February 1980 – Gibraltar Exercise Areas
‘One of our regular tasks on the FRADU Canberra fleet was the support of Principal Warfare Officers Course training in Gibraltar, usually for about a week. I was paired with Bryan, an experienced navigator and we took Canberra WJ 614 (callsign Broadway) to Gibraltar via Hyeres on January 25.
Everything was going well for the first couple of days. The ship, (a Tribal class frigate), day running out of the dockyard and the dedicated aircraft, a Canberra and a Hunter working it as required to complete the course requirements. For our part it included target towing with a Rushton Target. This was a radar illuminating torpedo like target towed behind about 3 miles of wire to provide adequate margins for the aircraft safety. We used a dedicated UHF frequency common to the Royal Navy in those days, channel 17. On this day however there was a problem with the channel. Gibraltar in those days was a very quiet airfield when the military were not there and so the WRAF controller in Gibraltar Approach said that her frequency was available for our ship to aircraft communication. And so the exercise began and everything proceeded as normal with Bryan and me doing race track patterns under the ship’s direction and we did one or two passes.
On the third target run (we of course are not privy to the evolutions on the ship) there were several almighty bangs to the right hand side of the aircraft. The Canberra was very nearly turned upside down and the target and 3 miles of wire were heading for the Mediterranean sea. Bryan said “what was that?” I said “I don’t know”, having checked we hadn’t lost an engine or anything else gone wrong with the aircraft. Bryan said “I think they are shooting at us”. Quick as a flash Bryan said on the radio “are you using proximity fusing?” Puzzled silence for a second. Then came a voice saying ”yes we are”. Bryan replied “tell your gunnery officer they work”.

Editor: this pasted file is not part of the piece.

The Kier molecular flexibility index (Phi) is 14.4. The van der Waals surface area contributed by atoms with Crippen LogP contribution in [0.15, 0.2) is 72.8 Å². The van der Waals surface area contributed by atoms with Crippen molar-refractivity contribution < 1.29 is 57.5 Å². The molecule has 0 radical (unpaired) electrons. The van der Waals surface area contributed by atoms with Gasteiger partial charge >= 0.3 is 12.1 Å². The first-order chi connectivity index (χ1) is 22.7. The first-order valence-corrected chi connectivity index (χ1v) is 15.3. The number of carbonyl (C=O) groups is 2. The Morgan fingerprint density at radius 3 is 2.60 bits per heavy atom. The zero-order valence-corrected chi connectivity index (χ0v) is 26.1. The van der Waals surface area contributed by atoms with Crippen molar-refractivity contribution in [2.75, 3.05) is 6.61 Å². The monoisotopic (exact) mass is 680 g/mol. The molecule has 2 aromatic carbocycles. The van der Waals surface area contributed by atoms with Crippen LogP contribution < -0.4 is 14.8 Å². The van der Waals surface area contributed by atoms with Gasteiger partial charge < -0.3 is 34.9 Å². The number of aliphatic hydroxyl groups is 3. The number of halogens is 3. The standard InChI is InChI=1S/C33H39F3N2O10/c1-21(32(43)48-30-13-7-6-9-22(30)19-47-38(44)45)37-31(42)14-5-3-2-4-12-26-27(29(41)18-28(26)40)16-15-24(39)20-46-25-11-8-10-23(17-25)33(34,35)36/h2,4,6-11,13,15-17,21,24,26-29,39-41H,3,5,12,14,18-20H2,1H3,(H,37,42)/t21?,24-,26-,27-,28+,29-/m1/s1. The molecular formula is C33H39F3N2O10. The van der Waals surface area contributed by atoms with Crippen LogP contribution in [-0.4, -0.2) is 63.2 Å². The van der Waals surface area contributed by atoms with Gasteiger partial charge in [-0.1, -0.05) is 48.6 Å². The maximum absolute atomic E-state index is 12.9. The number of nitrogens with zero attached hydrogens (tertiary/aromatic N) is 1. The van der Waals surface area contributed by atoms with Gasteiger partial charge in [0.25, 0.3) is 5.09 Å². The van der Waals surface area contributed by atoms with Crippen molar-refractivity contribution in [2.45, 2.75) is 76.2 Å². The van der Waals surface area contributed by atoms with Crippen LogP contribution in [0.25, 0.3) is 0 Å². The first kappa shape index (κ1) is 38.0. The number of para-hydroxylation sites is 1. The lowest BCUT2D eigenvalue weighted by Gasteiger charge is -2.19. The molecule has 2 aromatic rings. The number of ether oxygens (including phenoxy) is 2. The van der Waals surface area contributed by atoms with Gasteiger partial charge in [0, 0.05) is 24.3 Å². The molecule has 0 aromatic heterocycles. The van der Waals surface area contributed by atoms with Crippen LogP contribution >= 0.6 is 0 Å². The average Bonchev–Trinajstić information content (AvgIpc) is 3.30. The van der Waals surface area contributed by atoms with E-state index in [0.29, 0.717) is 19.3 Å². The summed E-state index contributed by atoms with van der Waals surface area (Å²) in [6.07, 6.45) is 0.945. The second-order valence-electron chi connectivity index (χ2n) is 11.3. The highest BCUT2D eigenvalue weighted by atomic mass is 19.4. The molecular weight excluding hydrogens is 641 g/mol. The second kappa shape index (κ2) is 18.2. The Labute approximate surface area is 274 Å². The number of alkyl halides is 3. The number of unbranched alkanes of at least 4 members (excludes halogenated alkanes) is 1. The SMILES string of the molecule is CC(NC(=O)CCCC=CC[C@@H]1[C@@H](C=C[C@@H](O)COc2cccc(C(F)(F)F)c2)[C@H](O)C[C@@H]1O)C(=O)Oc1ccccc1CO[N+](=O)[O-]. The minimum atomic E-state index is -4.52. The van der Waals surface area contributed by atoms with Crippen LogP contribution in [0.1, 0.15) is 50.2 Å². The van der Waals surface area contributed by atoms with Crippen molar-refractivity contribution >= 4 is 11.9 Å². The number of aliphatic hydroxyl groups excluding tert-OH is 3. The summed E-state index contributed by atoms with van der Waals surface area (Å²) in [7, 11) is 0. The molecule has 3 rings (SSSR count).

Clearly the penny had dropped on the ship. Next over the radio came “check,check, check, we’ve fired at the aircraft”. At this point because she had heard everything, the WRAF controller clearly dropped whatever she was doing and came on the radio. “Broadway are you alright?” By this time I had got my breathing back to normal and said “yes but I think we will be returning early for a damage check”.
As it happened no damage was done. The target was not the first to end up with a watery grave. The matter went up the RAF channels, WRAF Controller to SATCO to OC Ops to Air Commander Gibraltar and met the Navy there but as we were OK and totally averse to paperwork nothing more was said. We spent a very convivial evening on board the Tribal that night and met the Captain and some very relieved Naval Officers. Whether they passed the course or not I do not know. The Captain was relieved that we were OK and not intent on making an issue of it. We didn’t have to buy many drinks in the wardroom that evening and we still have the souvenirs of that day holding umbrellas in our houses’.
Bill Campbel, ex-FRADU (Fleet Requirements and Air Direction Unit) pilot